Linguistic Anthropology

Linguistic Anthropology

Linguistic Anthropology

Linguistic Anthropology

Synopsis

Alessandro Duranti introduces linguistic anthropology as an interdisciplinary field that studies language as a cultural resource and speaking as a cultural practice. The theories and methods of linguistic anthropology are introduced through a discussion of linguistic diversity, grammar in use, the role of speaking in social interaction, the organization and meaning of conversational structures, and the notion of participation as a unit of analysis. Linguistic Anthropology will appeal to undergraduate and graduate students.

Excerpt

Linguistic anthropology has undergone a considerable transformation in the last few decades. In this book I present some of the main features of this transformation. Rather than striving for a comprehensive treatise of what linguistic anthropology has been up to now, I have been very selective and often avoided topics that could have reinforced what I see as a frequent stereotype of linguistic anthropologists, namely, descriptive, non-theoretically oriented, technicians who know about phonemic analysis, historical linguistics, and “exotic” languages and can teach these subjects to anthropology students who may be wary of taking courses in linguistics departments. Rather than a comprehensive “everything-you-always-wanted-to-know-about-language-but-were-afraid-to-ask” for cultural anthropologists and other social scientists, this volume is conceived as a statement about contemporary research on language and culture from a particular point of view. This view is my own but it also echoes the work of a number of productive researchers in departments of anthropology, linguistics, applied linguistics, sociology, folklore, performance studies, philosophy, ethnomusicology, and communication. Whether or not they see themselves as doing linguistic anthropology, the researchers from whose work I extensively drew are all concerned with the study of language as a cultural resource and with speaking as a cultural practice, rely on ethnography as an essential element of their analyses and find intellectual inspiration from a variety of philosophical sources in the social sciences and the humanities. What unites them is the emphasis on communicative practices as constitutive of the culture of everyday life and a view of language as a powerful tool rather than a mirror of social realities established elsewhere.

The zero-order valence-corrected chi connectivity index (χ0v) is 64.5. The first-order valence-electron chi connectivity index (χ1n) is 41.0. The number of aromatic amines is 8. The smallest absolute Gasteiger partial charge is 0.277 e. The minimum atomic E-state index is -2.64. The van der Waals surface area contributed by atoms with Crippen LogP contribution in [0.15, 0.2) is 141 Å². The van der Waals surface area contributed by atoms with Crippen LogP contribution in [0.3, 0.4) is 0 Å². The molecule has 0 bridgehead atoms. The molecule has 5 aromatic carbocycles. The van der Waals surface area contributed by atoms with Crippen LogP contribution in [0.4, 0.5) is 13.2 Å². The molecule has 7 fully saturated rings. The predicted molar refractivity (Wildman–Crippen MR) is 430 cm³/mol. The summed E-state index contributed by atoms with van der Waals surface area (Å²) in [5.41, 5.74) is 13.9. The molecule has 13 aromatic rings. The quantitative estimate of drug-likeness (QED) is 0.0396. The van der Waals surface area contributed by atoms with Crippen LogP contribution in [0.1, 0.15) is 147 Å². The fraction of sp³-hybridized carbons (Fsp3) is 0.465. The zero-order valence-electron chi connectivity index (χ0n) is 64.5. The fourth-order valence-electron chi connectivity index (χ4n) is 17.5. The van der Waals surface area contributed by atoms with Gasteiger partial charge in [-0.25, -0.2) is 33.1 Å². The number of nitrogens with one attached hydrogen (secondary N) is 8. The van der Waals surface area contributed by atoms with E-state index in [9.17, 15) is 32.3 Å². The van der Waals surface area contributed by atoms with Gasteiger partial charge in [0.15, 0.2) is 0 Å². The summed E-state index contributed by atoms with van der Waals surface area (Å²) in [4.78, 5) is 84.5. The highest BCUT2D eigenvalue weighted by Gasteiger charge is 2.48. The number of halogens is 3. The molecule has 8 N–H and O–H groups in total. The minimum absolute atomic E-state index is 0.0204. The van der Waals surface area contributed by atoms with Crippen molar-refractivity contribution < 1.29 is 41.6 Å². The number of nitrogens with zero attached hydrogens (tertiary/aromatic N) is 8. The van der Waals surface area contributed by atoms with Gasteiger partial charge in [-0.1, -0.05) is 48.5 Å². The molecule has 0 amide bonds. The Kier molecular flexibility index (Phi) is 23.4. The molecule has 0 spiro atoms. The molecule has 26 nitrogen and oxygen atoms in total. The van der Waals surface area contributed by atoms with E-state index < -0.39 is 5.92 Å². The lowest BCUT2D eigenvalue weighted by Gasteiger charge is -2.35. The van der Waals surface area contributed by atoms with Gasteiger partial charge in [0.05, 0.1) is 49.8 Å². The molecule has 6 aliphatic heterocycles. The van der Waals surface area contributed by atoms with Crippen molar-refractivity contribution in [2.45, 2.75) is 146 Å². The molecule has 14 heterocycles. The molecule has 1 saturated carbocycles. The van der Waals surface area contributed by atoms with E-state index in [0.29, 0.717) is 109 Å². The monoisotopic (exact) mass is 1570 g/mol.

The focus on the history, logic, and ethics of research found in this book is unusual in linguistics but common among anthropologists, who have long been concerned with the politics of representation and the effects of their work on the communities they study.

Like any other writer of introductory books, for every chapter, section, or paragraph I had to choose among dozens of possible ways of presenting a . . .

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